I think first it’s best to take a step back and look at the context. Some house prices are going to drop – mainly those that are in overpriced bubble markets – If I had a $2m condo in Toronto with a 4% net yield, then I’d be selling that – it’s overpriced froth in a speculative market.
Fortunately, what we’re buying couldn’t be more different. Lets look at the subject from a few different angles –
Here’s a useful graph –
Notice that 5 out of the 10 most affordable markets in USA are where we buy. We aren’t buying hipster pads in Austin, Texas here. Our focus is on a resilient niche that can continue to thrive through the coming years – essentially recession-proof real estate.
Our net yields are over 10% and our entry price is generally under $100k. 77% of purchases under $100k are in cash, so interest rates have a much smaller effect on the market than, for example, the mid-level owner-occupier sector.
Rather than interest rates and owner occupier affordability, I think it’s best to focus on the long-term drivers behind real estate investment, even residential, and you’ll find that inflation is our friend for assets like ours, because house prices in the investor market are driven by net yields, not interest rates.
I think once you understand that (like with commercial real estate) our values are driven by net yields, and an inflationary recession will improve our net yields and therefore drive values up long term, then any long-term concerns about ‘house prices going down’ dissolve.
Here’s an example of one of our houses (its 200 yards from my own house in Buffalo) .
We bought this for $110k earlier this year and spent $10-15k upgrading and rehab. Current value around $180k so plenty of equity in there (our LTV isn’t actually that high because we’re quite aggressive in pricing offers) Rents $1080 each unit (net rent is circa $1400 per month) So even at its current (much higher) market value, net yield would be 9.33%
The obvious point from this is that the same size house would cost $250-350k to build now, so no new supply is coming onto the market at that level. If we indeed do go into a recession and people tighten their belts in terms of housing, then our rental demand increases, while new supply is zero. The ‘natural’ value of a house would be at least the cost to build a replacement, plus land value, and we’re buying at well below this.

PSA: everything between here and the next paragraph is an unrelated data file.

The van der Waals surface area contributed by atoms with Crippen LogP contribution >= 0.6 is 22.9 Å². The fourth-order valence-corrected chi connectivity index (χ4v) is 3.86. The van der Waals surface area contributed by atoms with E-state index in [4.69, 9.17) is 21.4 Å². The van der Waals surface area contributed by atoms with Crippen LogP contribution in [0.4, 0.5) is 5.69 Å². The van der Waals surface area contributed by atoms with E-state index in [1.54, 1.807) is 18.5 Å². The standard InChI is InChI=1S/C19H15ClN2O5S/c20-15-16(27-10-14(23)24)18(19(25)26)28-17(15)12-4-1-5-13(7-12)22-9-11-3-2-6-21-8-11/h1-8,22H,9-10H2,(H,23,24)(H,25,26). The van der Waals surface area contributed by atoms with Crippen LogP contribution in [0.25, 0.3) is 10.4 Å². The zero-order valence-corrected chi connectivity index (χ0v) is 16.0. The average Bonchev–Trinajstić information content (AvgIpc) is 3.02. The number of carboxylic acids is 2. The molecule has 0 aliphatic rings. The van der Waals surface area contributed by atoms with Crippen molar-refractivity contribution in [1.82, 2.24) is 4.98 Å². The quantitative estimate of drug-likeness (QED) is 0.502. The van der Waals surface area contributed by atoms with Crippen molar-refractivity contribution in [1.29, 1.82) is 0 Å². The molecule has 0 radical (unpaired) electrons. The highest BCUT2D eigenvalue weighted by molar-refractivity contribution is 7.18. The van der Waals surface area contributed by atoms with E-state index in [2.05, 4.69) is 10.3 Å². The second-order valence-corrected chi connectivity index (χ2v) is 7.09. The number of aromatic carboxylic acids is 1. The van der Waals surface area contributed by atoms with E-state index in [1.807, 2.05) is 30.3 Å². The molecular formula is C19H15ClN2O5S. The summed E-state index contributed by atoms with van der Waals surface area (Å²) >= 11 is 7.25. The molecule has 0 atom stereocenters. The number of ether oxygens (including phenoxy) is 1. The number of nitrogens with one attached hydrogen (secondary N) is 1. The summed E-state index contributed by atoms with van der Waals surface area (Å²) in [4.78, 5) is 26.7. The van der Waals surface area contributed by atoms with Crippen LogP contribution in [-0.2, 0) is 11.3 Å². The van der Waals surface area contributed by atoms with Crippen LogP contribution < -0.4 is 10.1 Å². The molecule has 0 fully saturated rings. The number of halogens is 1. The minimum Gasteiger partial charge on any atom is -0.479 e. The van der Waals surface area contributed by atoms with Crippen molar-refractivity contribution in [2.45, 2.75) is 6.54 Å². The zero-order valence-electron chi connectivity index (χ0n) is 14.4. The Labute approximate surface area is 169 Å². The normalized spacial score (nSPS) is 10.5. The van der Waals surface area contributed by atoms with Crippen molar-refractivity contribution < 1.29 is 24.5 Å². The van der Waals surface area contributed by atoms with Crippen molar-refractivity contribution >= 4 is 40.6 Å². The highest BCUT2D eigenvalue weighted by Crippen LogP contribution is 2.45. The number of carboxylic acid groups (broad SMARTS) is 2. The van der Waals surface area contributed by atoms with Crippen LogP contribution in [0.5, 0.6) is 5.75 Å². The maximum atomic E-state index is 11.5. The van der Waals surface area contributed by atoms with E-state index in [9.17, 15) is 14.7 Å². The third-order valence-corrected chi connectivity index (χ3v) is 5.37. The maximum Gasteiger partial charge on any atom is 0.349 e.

My overall thinking is that this recession will be different from the last in that unemployment won’t spike, but inflation will mean that wages will keep having to rise to cover increasing cost of living (including increasing rents) The tenant pool will rise in quality and quantity as people will hold off buying, while no one with a 3.1% 30 year fixed mortgage will be rushing to sell (keeping inventories in check) Less buyers, less sellers.
So, let’s look at a few inflationary recession scenarios –
-What will happen if house prices in our niche do fall?
This should push net yields up and make purchases more attractive for us – good time to buy aggressively. If net yields at 15%+, it makes it very attractive and a flood of money flows into the market. This is a very different scenario from the hypothetical $2m condo in Toronto – that will be cash flow negative and would revert to its real value (a net yield much higher than current, and a much lower value).
-What will happen if Inflation continues for a long time?
This should mean rents continue to rise with inflation and bring net yields up – again totally fine for us since it erodes the value of our debt and improves cashflow.
– What will happen if Interest rates go to 9% to combat runaway inflation?
This means wage inflation is also likely to be high = can continue to increase rents in line with inflation and increase net yields.
In short – Investment grade housing driven by Net Yields can be an attractive store of wealth in an inflationary recession, as opposed to overpriced retail level housing. Coming out of that cycle is also positive but that’s a subject for another time.
© 2010-2023 Abbotsinch Capital